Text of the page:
2) What is Technological Pedagogical Content Knowledge (TPACK) framework?

The TPACK framework is a framework for better understanding the kinds of knowledge that teachers need to integrate technology in their teaching. It builds on Shulman’s idea of Pedagogical Content Knowledge (PCK) but adds technology as being another key knowledge component that teachers need to have. The most important thing to note here is that P, C, and T are not seen as being independent of each other but rather it is at their intersection that the interesting stuff happens. That’s the “sweet spot” as it were – where all three come together that we see some of the best examples of technology integration.

3) What are some of the strengths and weaknesses of the TPACK framework?

There are two key contributions/strengths that I would like to speak about.

First, for educators, I think that the most important contribution of the TPACK framework is that of offering an approach for thinking intelligently about technology integration-particularly during the lesson planning process. It allows educators to ask themselves whether or not what they are doing in their classrooms truly bring together the content to be taught, the pedagogical approach being used and the manner in which technology fits with all three.

Second, for researchers, the TPACK framework offers an analytic frame, a set of theoretical scaffolds so to speak, to better understand teacher knowledge. It allows us to focus on key elements of the teaching learning process (with technology) and ignore superfluous ones. The incredible flowering of research post 2006 on the construct (with over 400 articles on the TPACK Mendelay site) suggests that others have seen it the same way as well.

That said, the strength of the TPACK framework, as an abstraction, is also its greatest weakness. As all representations go the graphic emphasizes some things but misses others. As Korzybski said “The map is not the territory.” So there is no way that a simple diagram like this can capture all the complexities of teacher knowledge. What we are heartened by is the fact that critiques of the framework come to two opposite directions – either arguing that it is too simple or that it is too complex. Personally I think it is a good place to be, suggesting that the TPACK framework is at the right level of granularity — abstract and yet simple enough.

4) How do you get teachers to move past using technology as an “add-on” to lessons?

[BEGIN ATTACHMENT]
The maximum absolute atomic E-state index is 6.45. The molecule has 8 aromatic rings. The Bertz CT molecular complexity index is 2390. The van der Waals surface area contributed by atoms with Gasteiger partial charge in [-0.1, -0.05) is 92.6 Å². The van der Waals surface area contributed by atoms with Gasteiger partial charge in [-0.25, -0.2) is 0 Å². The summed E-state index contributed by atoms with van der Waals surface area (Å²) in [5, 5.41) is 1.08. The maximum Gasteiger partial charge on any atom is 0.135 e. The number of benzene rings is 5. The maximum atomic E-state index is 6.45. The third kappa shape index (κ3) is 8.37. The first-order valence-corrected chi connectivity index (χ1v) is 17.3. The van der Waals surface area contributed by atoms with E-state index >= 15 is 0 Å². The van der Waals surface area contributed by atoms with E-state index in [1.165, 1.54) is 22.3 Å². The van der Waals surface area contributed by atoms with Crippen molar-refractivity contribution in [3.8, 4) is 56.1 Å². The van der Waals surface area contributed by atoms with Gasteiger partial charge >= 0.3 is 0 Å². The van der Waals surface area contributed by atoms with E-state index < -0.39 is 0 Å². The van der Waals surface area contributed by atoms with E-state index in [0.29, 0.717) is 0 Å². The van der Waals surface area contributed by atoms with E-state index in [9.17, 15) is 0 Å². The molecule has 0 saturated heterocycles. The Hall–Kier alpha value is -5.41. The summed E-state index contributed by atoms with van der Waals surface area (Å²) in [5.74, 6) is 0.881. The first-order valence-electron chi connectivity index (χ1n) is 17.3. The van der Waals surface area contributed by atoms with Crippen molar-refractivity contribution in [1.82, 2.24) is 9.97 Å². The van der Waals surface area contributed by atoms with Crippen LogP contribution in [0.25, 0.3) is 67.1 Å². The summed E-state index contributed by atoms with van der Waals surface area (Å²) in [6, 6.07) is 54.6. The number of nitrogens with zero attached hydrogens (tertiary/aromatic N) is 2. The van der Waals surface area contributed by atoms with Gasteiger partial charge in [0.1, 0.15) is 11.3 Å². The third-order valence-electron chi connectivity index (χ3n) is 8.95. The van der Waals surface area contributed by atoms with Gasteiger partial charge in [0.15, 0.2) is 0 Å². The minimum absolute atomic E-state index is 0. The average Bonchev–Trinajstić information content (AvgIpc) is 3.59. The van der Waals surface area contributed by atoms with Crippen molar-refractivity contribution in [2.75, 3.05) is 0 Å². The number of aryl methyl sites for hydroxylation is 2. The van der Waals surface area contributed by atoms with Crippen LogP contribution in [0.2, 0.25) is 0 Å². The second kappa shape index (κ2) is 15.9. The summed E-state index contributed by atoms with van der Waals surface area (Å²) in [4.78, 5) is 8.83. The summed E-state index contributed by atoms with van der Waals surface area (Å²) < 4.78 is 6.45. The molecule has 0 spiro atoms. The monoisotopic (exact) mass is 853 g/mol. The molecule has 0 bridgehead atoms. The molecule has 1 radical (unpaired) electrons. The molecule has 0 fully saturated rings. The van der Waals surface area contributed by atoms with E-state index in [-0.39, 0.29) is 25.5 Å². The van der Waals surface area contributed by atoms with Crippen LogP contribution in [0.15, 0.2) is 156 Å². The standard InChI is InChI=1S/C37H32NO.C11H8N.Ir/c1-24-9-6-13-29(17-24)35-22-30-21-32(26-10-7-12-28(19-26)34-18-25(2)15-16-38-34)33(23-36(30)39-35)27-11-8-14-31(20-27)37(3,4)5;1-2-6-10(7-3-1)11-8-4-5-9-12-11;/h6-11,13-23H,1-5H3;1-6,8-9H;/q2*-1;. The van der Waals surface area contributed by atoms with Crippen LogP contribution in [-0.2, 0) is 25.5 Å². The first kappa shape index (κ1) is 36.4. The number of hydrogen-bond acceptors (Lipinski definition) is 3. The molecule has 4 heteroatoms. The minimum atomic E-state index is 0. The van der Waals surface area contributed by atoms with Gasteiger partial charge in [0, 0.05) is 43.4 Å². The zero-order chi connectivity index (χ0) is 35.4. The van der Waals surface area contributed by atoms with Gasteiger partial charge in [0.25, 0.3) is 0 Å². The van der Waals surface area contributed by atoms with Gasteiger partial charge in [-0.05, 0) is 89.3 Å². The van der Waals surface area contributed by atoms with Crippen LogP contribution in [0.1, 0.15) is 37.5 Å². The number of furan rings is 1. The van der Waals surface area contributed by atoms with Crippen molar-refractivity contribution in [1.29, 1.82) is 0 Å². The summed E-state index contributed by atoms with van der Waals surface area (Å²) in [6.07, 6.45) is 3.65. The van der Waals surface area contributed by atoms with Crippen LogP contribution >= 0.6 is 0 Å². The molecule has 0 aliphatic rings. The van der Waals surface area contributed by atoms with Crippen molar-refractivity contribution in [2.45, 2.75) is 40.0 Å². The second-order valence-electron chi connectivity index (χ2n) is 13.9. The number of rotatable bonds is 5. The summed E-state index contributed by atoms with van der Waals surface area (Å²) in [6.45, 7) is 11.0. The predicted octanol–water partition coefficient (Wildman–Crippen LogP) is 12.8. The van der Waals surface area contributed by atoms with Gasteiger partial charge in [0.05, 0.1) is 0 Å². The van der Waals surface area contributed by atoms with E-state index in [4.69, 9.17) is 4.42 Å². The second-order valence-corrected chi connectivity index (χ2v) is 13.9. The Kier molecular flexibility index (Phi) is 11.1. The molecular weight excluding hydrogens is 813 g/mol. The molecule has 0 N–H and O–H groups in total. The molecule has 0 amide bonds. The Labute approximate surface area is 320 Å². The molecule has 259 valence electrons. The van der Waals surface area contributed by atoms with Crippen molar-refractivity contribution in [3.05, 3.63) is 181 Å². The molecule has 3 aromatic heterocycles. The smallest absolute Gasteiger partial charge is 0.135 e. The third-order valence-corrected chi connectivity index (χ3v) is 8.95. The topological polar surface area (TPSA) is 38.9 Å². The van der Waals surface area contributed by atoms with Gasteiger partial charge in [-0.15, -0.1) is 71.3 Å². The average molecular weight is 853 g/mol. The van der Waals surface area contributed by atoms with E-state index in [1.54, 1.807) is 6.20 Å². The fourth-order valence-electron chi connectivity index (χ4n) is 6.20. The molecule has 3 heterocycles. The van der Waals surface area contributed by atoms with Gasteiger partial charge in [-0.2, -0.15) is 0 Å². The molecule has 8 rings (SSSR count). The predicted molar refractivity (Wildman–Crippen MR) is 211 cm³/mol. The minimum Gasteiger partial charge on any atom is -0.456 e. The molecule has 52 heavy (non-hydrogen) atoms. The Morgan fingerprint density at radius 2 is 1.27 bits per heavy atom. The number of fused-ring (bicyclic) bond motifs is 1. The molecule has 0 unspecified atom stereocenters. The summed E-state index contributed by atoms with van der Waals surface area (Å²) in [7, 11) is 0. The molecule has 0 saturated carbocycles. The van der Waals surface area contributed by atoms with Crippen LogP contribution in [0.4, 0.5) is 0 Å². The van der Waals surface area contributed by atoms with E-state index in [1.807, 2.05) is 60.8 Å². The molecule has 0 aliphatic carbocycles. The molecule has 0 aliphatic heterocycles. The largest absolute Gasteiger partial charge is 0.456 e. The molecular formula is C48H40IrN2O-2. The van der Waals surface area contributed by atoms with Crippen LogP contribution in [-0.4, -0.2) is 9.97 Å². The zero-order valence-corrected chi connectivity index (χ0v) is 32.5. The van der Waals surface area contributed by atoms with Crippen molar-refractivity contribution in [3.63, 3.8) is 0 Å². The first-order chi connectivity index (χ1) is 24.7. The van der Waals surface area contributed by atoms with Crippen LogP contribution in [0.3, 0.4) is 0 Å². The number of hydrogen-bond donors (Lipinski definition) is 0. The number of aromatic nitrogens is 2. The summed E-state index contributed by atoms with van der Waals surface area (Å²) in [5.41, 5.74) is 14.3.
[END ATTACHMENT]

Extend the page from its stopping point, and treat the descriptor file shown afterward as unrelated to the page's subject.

I think one of the most important lessons from the TPACK framework is that we cannot see technology as merely and “add on.” The technology selected needs to match the content to be covered and the pedagogical approach being used. All three need to work together. Of course this depends on context since a pedagogical solution that works for a 1-1 classroom where every learner has a device is very different from one where learners go to a lab twice a week to work on computers. A solution that works in one instance is clearly not going to be relevant in the other. This is not to argue that one is better than the other—just that these contexts determine and guide our decision making in profound ways. In our own work with teachers we have argued for an approach we call deep-play, which seeks to engage teachers in constructing new ways of seeing the world, new approaches to using technologies to develop creative pedagogical solutions.

5) How do we, as teachers, guide students in turning “the right knobs” to be creative? What does it mean to be in-disciplined?

I think that creativity very often has been identified as being the domain of the gifted and talented. Of course the Picasso’s and Einstein’s and T. S. Eliot’s of the world have special talents that we can just be in awe of. But for the most part each of us can (and is) creative. I value a distinction between big-C and little-c creativity made by Csikzentmihaly. So my focus has typically been on the little-c creativity—mainly because that is where most of us live and function.